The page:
“…John was a very dedicated collector of SeaQuest costumes – We spent $1000 at the Universal Auction in 1995 and he had me scour sites in Orlando for years after the series end.
It was out there and he knew what he wanted. John very diligently tracked it down and bought it…”
– Diane Kachmar, Co-Curator
The collection of John & Diane Kachmar was the single largest inventory of screenused costumes and props from seaQuest ever made available to the viewing public. A lifelong science-fiction fan, John would spend a large chunk of inheritance at the famed Universal seaQuest auction, where he walked away with over fifteen styles of uniform and various patches, artwork and props. So vast and comprehensive was the archive that John decided to open the door of his West Palm Beach home to fans and afford an intimate glimpse into television history –
“We bought items from many, many crew members, a prop maker, the electrician, the janitor and other fans who bought stuff from the studio auction and (re)sold it later. The costume designer was Andrea Ayre Mol – she signed authenticity certificates.
We bought a lot of items from the Intergalactic Trading Company (who put out two catalogues), Sid Cahuenga’s Movie shop (best source for patches) and the World Of Universal Park store and would watch eBay for other items. It was a ‘you had to be there’ kind of a deal – we would drive to Orlando any time we heard there was a dump or sale. For example the two silver Chaodai uniforms were from a guy who bought them for his kids for Halloween and then sold them on. We also put together a Lucas outfit out of odds and ends, nothing from the same show. It was interesting to discover many costumes were commonly available items. The Season 1 black uniforms are actually military flight suits, The khaki uniforms were Dickies workwear and Dagwood wore a Janitor’s coverall from Sears..”
I first became aware of the museum by discovering a website called The Roy Scheider Resource, run by John’s wife Diane, (who I would later find out was researching the definitive book on Roy’s career) following the link to the seaQuest Costume Museum I was transfixed by the sheer wealth of material on display and vowed one day to make a pilgrimage. By 2003 I had been chatting to John my email for some time and when the opportunity finally arrived to visit I talked my family into driving down during a holiday in Orlando. Somewhat naively we didn’t realise this would be a 500mile round trip on the Florida Turnpike that would consume a whole day…
Arriving in the quaint suburb I remember being greeted enthusiastically at the door by John who ushered myself and my girlfriend (now wife) in for the tour. What followed was two hours of total bewilderment as John talked me through every piece hanging up on racks set up in his front room, all centred around the holy grail of Captain Bridger’s first season Jumpsuit. Charmingly eccentric, John would fire out tales and anecdotes about the show and the outfits, (for example Roy wearing stacked heels in his boots to boost his height and the patches all being torn off and transferred to the new jumpsuits for the second season, etc.).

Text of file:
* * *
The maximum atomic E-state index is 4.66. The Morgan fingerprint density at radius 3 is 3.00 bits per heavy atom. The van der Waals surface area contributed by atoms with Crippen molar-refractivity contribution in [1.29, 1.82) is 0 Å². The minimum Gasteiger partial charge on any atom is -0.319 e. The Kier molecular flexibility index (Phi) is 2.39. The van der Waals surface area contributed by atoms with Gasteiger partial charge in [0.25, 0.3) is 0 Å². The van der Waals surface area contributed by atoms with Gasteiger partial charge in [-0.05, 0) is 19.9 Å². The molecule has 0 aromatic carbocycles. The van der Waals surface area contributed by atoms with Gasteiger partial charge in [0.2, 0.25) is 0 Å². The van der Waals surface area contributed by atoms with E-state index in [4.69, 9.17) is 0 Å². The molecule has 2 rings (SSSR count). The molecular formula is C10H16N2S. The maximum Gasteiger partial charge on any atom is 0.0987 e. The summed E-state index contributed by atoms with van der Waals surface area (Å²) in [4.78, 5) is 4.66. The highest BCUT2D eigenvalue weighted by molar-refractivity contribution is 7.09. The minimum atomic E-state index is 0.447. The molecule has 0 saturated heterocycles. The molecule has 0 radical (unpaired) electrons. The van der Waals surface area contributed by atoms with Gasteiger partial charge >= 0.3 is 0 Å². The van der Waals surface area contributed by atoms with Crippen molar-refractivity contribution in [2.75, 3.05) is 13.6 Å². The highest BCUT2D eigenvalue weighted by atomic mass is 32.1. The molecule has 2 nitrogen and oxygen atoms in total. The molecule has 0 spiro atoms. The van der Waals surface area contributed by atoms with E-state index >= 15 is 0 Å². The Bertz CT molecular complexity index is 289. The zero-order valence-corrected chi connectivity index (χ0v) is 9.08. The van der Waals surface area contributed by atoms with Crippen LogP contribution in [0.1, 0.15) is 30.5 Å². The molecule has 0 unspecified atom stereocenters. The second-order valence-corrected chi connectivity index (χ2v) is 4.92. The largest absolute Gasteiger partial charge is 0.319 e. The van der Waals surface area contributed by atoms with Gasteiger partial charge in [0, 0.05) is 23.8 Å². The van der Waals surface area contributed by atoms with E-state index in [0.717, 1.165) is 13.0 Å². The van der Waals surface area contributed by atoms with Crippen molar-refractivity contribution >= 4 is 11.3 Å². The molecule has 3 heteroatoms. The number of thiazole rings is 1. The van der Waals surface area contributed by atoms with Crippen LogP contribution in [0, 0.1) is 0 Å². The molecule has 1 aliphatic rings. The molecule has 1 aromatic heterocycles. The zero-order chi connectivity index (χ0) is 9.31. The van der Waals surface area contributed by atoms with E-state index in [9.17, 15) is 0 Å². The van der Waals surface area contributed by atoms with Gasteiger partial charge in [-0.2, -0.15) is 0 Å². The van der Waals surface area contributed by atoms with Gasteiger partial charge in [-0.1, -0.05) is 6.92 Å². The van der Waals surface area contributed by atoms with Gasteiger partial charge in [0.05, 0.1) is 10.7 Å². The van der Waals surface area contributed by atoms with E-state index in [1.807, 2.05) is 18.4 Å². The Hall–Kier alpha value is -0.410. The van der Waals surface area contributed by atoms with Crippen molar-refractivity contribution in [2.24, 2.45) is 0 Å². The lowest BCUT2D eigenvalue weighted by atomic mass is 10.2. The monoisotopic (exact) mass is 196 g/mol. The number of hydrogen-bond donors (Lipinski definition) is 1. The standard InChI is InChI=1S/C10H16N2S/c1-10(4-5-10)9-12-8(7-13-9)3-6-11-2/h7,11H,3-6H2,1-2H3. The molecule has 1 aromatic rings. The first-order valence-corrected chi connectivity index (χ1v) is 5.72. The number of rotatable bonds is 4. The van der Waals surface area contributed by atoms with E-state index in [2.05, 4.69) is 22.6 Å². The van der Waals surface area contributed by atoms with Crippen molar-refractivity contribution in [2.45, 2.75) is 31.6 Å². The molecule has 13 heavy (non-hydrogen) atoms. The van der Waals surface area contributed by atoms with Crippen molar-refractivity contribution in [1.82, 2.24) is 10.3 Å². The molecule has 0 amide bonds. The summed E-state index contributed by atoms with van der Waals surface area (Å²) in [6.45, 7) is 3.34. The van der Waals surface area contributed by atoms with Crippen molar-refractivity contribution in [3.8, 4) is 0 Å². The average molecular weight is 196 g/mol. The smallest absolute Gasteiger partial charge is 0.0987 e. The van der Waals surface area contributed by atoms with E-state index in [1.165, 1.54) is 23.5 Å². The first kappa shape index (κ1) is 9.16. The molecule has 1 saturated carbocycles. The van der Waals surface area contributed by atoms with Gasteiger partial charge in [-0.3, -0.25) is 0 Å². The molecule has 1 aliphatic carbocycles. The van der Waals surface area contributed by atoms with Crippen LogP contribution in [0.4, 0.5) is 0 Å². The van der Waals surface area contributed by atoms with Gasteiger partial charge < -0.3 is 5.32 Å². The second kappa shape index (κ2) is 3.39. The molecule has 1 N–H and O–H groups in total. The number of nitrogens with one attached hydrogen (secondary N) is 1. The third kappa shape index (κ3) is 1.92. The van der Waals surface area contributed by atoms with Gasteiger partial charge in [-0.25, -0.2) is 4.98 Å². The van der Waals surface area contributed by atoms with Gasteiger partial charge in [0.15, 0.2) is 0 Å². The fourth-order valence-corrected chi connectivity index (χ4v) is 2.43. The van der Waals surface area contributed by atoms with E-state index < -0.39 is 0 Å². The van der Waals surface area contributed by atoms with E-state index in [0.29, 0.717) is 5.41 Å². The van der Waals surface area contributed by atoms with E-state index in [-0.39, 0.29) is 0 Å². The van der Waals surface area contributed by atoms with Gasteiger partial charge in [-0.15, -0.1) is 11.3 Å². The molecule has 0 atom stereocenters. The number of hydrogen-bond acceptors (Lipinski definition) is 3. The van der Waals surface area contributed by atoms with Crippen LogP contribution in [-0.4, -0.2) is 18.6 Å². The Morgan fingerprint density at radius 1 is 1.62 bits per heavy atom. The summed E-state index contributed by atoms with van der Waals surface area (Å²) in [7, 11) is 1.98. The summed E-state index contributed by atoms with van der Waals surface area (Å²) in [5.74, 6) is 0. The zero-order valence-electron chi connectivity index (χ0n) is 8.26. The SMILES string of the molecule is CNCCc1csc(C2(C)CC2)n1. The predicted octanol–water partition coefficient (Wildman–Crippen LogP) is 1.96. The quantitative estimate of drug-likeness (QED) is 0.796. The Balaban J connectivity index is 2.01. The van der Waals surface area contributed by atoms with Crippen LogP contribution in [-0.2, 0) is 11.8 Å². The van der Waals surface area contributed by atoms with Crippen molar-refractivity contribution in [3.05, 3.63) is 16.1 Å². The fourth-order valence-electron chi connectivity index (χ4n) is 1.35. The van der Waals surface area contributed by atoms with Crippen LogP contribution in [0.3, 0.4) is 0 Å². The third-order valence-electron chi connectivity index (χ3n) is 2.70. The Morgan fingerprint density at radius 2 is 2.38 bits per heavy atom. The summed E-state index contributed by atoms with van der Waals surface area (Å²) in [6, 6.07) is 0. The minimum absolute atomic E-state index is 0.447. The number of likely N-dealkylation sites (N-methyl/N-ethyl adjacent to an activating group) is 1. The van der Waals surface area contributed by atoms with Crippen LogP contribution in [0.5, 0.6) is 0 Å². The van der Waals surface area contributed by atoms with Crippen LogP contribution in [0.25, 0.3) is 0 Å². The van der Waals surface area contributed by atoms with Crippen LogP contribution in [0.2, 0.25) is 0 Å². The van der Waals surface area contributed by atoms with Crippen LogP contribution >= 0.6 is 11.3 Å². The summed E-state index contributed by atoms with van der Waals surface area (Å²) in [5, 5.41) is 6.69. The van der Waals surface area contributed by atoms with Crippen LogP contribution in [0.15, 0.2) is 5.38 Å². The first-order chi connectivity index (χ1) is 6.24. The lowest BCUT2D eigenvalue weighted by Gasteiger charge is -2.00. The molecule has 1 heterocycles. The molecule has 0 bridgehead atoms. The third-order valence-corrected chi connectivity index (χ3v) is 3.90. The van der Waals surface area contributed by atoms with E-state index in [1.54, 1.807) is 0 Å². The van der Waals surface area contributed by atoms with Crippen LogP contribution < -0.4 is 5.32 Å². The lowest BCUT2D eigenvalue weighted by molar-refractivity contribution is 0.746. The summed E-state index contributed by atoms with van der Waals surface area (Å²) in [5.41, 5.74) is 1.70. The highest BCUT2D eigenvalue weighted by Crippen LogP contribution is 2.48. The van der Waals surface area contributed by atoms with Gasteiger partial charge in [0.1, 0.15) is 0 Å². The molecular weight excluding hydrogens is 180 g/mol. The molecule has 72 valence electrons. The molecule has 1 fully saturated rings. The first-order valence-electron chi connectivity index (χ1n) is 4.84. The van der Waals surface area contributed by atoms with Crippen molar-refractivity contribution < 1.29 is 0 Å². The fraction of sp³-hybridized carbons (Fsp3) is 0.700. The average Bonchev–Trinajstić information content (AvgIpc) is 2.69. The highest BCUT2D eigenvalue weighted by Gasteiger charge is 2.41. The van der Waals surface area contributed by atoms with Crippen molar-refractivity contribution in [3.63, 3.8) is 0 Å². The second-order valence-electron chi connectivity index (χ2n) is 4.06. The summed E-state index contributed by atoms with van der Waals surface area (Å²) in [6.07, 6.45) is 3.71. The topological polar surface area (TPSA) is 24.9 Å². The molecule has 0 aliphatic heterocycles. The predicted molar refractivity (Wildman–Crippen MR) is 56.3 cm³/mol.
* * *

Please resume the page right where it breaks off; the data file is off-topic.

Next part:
I tried to compose myself long enough to take video and pictures shown in the gallery below but the results haven’t dated well – hopefully it provides somewhat of a virtual tour – to date I believe its the only footage of the museum in existence –
All too soon the visit was over and John gave me a rare seaQuest T-Shirt as a souvenir of the occasion. I thanked him for what had been an unforgettable experience and hoped one day to see him again. My one regret is that I didn’t get to meet Diane that day and talk with her about the screenused Amity Police shirt from Jaws hanging in the bedroom…
John and I would stay in touch for years afterwards until his sad passing in 2016. I was always flattered when he referred to me as his favourite ever visitor (even though he had entertained many more since) and will always treasure the inscription he made in Diane’s book for me;
The doors on the seaQuest Museum may have been closed forever but what of the collection? Well, despite offers to break it up and sell it at auction, the contents are now part of the Filmwelt Collection owned by Martin Netter, whose private archive of Star Trek costumes and props have been entertaining his native Germany for years and recently exhibited in the UK. Although no announcement has yet been made, the Filmwelt Center is expanding its current premises on Blackpool’s Golden Mile to accommodate even more Science-Fiction exhibits so the seaQuest Museum may one day resurface…